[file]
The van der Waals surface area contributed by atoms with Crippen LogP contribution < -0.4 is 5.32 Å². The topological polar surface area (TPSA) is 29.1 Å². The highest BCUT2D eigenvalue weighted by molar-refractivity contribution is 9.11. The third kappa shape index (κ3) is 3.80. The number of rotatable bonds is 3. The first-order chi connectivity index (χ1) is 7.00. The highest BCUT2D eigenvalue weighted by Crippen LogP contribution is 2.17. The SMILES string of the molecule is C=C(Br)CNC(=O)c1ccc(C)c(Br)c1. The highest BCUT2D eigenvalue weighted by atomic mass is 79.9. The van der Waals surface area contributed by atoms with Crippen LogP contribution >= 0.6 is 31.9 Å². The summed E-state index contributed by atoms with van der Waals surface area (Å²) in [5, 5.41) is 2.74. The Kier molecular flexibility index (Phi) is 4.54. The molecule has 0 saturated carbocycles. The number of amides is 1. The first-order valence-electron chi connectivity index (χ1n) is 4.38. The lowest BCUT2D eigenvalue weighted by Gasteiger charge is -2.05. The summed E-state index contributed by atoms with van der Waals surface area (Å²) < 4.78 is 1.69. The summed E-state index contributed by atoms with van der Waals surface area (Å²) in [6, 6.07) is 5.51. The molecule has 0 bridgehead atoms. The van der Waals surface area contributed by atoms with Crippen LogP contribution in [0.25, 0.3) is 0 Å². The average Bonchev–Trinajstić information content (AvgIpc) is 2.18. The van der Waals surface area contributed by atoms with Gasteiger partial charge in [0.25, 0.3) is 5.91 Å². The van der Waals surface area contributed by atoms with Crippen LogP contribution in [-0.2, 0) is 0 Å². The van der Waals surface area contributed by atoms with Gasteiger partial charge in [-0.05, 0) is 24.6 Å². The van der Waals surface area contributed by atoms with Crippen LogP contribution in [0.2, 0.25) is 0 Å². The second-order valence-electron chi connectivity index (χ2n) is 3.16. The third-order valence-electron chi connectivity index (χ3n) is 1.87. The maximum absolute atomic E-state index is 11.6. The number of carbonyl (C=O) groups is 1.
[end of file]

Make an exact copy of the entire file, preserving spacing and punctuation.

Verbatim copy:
The van der Waals surface area contributed by atoms with Crippen LogP contribution < -0.4 is 5.32 Å². The topological polar surface area (TPSA) is 29.1 Å². The highest BCUT2D eigenvalue weighted by molar-refractivity contribution is 9.11. The third kappa shape index (κ3) is 3.80. The number of rotatable bonds is 3. The first-order chi connectivity index (χ1) is 7.00. The highest BCUT2D eigenvalue weighted by Crippen LogP contribution is 2.17. The SMILES string of the molecule is C=C(Br)CNC(=O)c1ccc(C)c(Br)c1. The highest BCUT2D eigenvalue weighted by atomic mass is 79.9. The van der Waals surface area contributed by atoms with Crippen LogP contribution >= 0.6 is 31.9 Å². The summed E-state index contributed by atoms with van der Waals surface area (Å²) in [5, 5.41) is 2.74. The Kier molecular flexibility index (Phi) is 4.54. The molecule has 0 saturated carbocycles. The number of amides is 1. The first-order valence-electron chi connectivity index (χ1n) is 4.38. The lowest BCUT2D eigenvalue weighted by Gasteiger charge is -2.05. The summed E-state index contributed by atoms with van der Waals surface area (Å²) < 4.78 is 1.69. The summed E-state index contributed by atoms with van der Waals surface area (Å²) in [6, 6.07) is 5.51. The molecule has 0 bridgehead atoms. The van der Waals surface area contributed by atoms with Crippen LogP contribution in [0.25, 0.3) is 0 Å². The average Bonchev–Trinajstić information content (AvgIpc) is 2.18. The van der Waals surface area contributed by atoms with Gasteiger partial charge in [0.25, 0.3) is 5.91 Å². The van der Waals surface area contributed by atoms with Crippen LogP contribution in [-0.2, 0) is 0 Å². The van der Waals surface area contributed by atoms with Gasteiger partial charge in [-0.05, 0) is 24.6 Å². The van der Waals surface area contributed by atoms with Crippen LogP contribution in [0.2, 0.25) is 0 Å². The second-order valence-electron chi connectivity index (χ2n) is 3.16. The third-order valence-electron chi connectivity index (χ3n) is 1.87. The maximum absolute atomic E-state index is 11.6. The number of carbonyl (C=O) groups is 1.